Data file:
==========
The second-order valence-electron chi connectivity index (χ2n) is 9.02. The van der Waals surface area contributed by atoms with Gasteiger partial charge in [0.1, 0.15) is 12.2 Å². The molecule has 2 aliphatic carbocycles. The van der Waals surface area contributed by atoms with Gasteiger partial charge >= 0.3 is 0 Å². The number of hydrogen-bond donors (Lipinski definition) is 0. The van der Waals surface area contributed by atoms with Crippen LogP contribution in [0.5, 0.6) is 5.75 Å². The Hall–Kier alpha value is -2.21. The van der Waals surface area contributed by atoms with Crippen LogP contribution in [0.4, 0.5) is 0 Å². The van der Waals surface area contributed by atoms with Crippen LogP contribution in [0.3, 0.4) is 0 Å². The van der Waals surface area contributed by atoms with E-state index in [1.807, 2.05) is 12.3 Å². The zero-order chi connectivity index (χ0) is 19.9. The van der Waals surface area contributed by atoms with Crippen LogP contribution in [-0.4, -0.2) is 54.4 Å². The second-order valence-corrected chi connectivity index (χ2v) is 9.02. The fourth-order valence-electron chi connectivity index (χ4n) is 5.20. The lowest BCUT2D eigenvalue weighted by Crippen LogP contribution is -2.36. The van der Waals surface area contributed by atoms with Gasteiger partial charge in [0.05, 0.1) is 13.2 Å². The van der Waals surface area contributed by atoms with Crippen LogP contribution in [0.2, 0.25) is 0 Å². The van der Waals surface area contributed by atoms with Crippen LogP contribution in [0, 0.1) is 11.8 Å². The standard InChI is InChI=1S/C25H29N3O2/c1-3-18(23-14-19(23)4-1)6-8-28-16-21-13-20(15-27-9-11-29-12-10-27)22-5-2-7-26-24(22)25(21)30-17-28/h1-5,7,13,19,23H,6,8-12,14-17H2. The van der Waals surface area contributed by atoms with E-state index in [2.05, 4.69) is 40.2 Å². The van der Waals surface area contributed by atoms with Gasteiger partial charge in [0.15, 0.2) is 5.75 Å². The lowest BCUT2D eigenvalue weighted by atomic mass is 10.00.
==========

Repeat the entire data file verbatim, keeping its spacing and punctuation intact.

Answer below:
The second-order valence-electron chi connectivity index (χ2n) is 9.02. The van der Waals surface area contributed by atoms with Gasteiger partial charge in [0.1, 0.15) is 12.2 Å². The molecule has 2 aliphatic carbocycles. The van der Waals surface area contributed by atoms with Gasteiger partial charge >= 0.3 is 0 Å². The number of hydrogen-bond donors (Lipinski definition) is 0. The van der Waals surface area contributed by atoms with Crippen LogP contribution in [0.5, 0.6) is 5.75 Å². The Hall–Kier alpha value is -2.21. The van der Waals surface area contributed by atoms with Crippen LogP contribution in [0.4, 0.5) is 0 Å². The van der Waals surface area contributed by atoms with Crippen LogP contribution in [0.3, 0.4) is 0 Å². The van der Waals surface area contributed by atoms with E-state index in [1.807, 2.05) is 12.3 Å². The zero-order chi connectivity index (χ0) is 19.9. The van der Waals surface area contributed by atoms with Crippen LogP contribution in [-0.4, -0.2) is 54.4 Å². The second-order valence-corrected chi connectivity index (χ2v) is 9.02. The fourth-order valence-electron chi connectivity index (χ4n) is 5.20. The lowest BCUT2D eigenvalue weighted by Crippen LogP contribution is -2.36. The van der Waals surface area contributed by atoms with Gasteiger partial charge in [0.05, 0.1) is 13.2 Å². The van der Waals surface area contributed by atoms with Crippen LogP contribution in [0.2, 0.25) is 0 Å². The van der Waals surface area contributed by atoms with Crippen LogP contribution in [0, 0.1) is 11.8 Å². The standard InChI is InChI=1S/C25H29N3O2/c1-3-18(23-14-19(23)4-1)6-8-28-16-21-13-20(15-27-9-11-29-12-10-27)22-5-2-7-26-24(22)25(21)30-17-28/h1-5,7,13,19,23H,6,8-12,14-17H2. The van der Waals surface area contributed by atoms with E-state index in [2.05, 4.69) is 40.2 Å². The van der Waals surface area contributed by atoms with Gasteiger partial charge in [0.15, 0.2) is 5.75 Å². The lowest BCUT2D eigenvalue weighted by atomic mass is 10.00.